I guess maybe I didn’t have the nose for controversy that I should have had on this story, but when I heard John Wall’s comment about “I try not to listen to Cal,” more than anything, it made me laugh.
It made me laugh because I can’t tell you how many times I’ve heard fans griping about the head games that coaches play with players. It made me smile because I thought that UK could have used at least one player who felt that way last season when Billy Gillispie was banishing people to bathroom stalls.
No, Wall’s dialogue regarding his coach, for the record, is not what you would want a young kid to emulate with his or her coach.
But UK fans need to face reality on this one. The coach-player relationship in Lexington is not what it used to be, not under Pitino, Smith, Gillispie, Hall, certainly not under Rupp.
Think about it. These guys call their coach, “Cal.” The old paradigm has passed away. This is the era of “Cal.” And you pretty much have to accept or reject it as a whole. It’s his way of running things that attracts this level of player today. It’s a tradeoff that he makes, and it’s a tradeoff that UK made when it hired him.
I mean, you just didn’t hear Larry Conley come out for a postgame interview and say, “Adolph didn’t think we were that good tonight but I thought we were all right.”
There’s a new sheriff in town. I’m not even saying it’s an inferior way of doing things. There was a time I might have said that, but I watched Calipari come within a free throw of winning a national championship doing it his way, and had to admit, it’s effective, especially with some of today’s elite players. It may not be how I’d do things, but maybe there’s more than one way to win a championship with a ‘Cat.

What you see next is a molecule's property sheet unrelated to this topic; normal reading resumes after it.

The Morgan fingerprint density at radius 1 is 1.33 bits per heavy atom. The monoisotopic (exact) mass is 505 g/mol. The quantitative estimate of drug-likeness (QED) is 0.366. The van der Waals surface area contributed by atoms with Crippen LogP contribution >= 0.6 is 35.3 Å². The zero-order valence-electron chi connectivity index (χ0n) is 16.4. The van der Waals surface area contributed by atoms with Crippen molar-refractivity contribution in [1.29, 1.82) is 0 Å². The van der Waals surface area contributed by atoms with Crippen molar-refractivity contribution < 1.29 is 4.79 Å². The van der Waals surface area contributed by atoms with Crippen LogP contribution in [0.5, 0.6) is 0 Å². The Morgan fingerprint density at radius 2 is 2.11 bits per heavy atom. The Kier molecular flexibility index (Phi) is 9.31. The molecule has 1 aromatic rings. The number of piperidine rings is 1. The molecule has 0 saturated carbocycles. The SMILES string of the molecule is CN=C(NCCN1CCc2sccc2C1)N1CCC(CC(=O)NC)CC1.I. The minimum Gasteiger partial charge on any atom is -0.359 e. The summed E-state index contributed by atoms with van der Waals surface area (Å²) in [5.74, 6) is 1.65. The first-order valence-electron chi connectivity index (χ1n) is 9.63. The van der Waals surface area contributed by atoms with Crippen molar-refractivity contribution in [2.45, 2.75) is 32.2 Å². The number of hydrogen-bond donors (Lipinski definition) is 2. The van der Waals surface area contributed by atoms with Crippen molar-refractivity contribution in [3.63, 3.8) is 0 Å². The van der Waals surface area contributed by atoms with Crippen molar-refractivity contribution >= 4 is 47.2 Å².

So for Wall to say what he said, for DeMarcus Cousins to smile and say, “Every opponent scares Cal” — those are far different comments than they would be for a player under Roy Williams or Bob Knight to make.
Finally, if Wall were happy and satisfied, something would be wrong. He’s clearly not content, and he shouldn’t be. He has a long way to go as a player, and while he may say he lets what Calipari says roll off his back, you can tell he knows exactly what the situation is. Wall needs some adversity, as this entire team does. That’s going to be one of the few things that pushes him, because there are not many opponents who will.
A basketball season is a long process of figuring things out, and that’s the case no matter how good you are, or how highly you’re ranked.
I didn’t see Wall’s comments as a sign of any kind of rift. I just saw them as an indication of how things are at UK now, where players aren’t muzzled, even though the microscope is as powerful as ever. This has been the way with Calipari. Everybody speaks their mind, then goes out and plays.
If there’s a story in what Wall said, to me, that was it — in how different the style is now at UK; not in Wall tuning Calipari out. Watching Wall play, you can see that he’s with the program. He’s not out there doing his own thing. Clearly, he’s been listening.
I’ve always assumed that with coaches like Calipari and Pitino who throw SO much mentally and physically at players, they have to learn in some ways what to hold onto and what to let go of. They just don’t talk a lot about it. Wall did.